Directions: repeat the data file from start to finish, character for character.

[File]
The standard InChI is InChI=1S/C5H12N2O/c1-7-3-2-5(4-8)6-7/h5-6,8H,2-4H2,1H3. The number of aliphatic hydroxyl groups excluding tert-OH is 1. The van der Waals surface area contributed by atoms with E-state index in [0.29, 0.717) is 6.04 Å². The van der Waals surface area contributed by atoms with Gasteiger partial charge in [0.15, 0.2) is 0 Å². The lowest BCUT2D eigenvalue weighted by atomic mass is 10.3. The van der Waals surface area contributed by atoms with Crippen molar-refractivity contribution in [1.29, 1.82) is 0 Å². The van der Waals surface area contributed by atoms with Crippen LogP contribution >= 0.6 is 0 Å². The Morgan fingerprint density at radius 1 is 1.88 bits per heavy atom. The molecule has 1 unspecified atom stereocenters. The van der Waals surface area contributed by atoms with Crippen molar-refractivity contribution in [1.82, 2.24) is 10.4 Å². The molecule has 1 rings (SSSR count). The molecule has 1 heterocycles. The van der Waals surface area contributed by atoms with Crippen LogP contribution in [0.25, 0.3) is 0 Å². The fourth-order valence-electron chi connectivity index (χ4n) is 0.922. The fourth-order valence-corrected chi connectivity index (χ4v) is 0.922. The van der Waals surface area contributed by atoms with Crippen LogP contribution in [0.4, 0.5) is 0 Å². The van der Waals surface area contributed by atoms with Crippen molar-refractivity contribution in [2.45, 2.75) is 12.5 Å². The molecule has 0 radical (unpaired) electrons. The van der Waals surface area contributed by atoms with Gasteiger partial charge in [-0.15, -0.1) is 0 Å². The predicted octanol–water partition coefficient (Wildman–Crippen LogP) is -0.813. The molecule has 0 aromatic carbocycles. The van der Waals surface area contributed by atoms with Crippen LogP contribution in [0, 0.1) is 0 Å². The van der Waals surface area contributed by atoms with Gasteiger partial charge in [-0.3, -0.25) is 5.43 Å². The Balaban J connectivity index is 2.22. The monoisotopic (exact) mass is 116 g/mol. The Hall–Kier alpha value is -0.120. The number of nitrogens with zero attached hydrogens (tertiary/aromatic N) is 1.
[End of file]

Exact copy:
The standard InChI is InChI=1S/C5H12N2O/c1-7-3-2-5(4-8)6-7/h5-6,8H,2-4H2,1H3. The number of aliphatic hydroxyl groups excluding tert-OH is 1. The van der Waals surface area contributed by atoms with E-state index in [0.29, 0.717) is 6.04 Å². The van der Waals surface area contributed by atoms with Gasteiger partial charge in [0.15, 0.2) is 0 Å². The lowest BCUT2D eigenvalue weighted by atomic mass is 10.3. The van der Waals surface area contributed by atoms with Crippen molar-refractivity contribution in [1.29, 1.82) is 0 Å². The van der Waals surface area contributed by atoms with Crippen LogP contribution >= 0.6 is 0 Å². The Morgan fingerprint density at radius 1 is 1.88 bits per heavy atom. The molecule has 1 unspecified atom stereocenters. The van der Waals surface area contributed by atoms with Crippen molar-refractivity contribution in [1.82, 2.24) is 10.4 Å². The molecule has 1 rings (SSSR count). The molecule has 1 heterocycles. The van der Waals surface area contributed by atoms with Crippen LogP contribution in [0.25, 0.3) is 0 Å². The fourth-order valence-electron chi connectivity index (χ4n) is 0.922. The fourth-order valence-corrected chi connectivity index (χ4v) is 0.922. The van der Waals surface area contributed by atoms with Crippen LogP contribution in [0.4, 0.5) is 0 Å². The van der Waals surface area contributed by atoms with Crippen molar-refractivity contribution in [2.45, 2.75) is 12.5 Å². The molecule has 0 radical (unpaired) electrons. The van der Waals surface area contributed by atoms with Gasteiger partial charge in [-0.15, -0.1) is 0 Å². The predicted octanol–water partition coefficient (Wildman–Crippen LogP) is -0.813. The molecule has 0 aromatic carbocycles. The van der Waals surface area contributed by atoms with Crippen LogP contribution in [0, 0.1) is 0 Å². The van der Waals surface area contributed by atoms with Gasteiger partial charge in [-0.3, -0.25) is 5.43 Å². The Balaban J connectivity index is 2.22. The monoisotopic (exact) mass is 116 g/mol. The Hall–Kier alpha value is -0.120. The number of nitrogens with zero attached hydrogens (tertiary/aromatic N) is 1.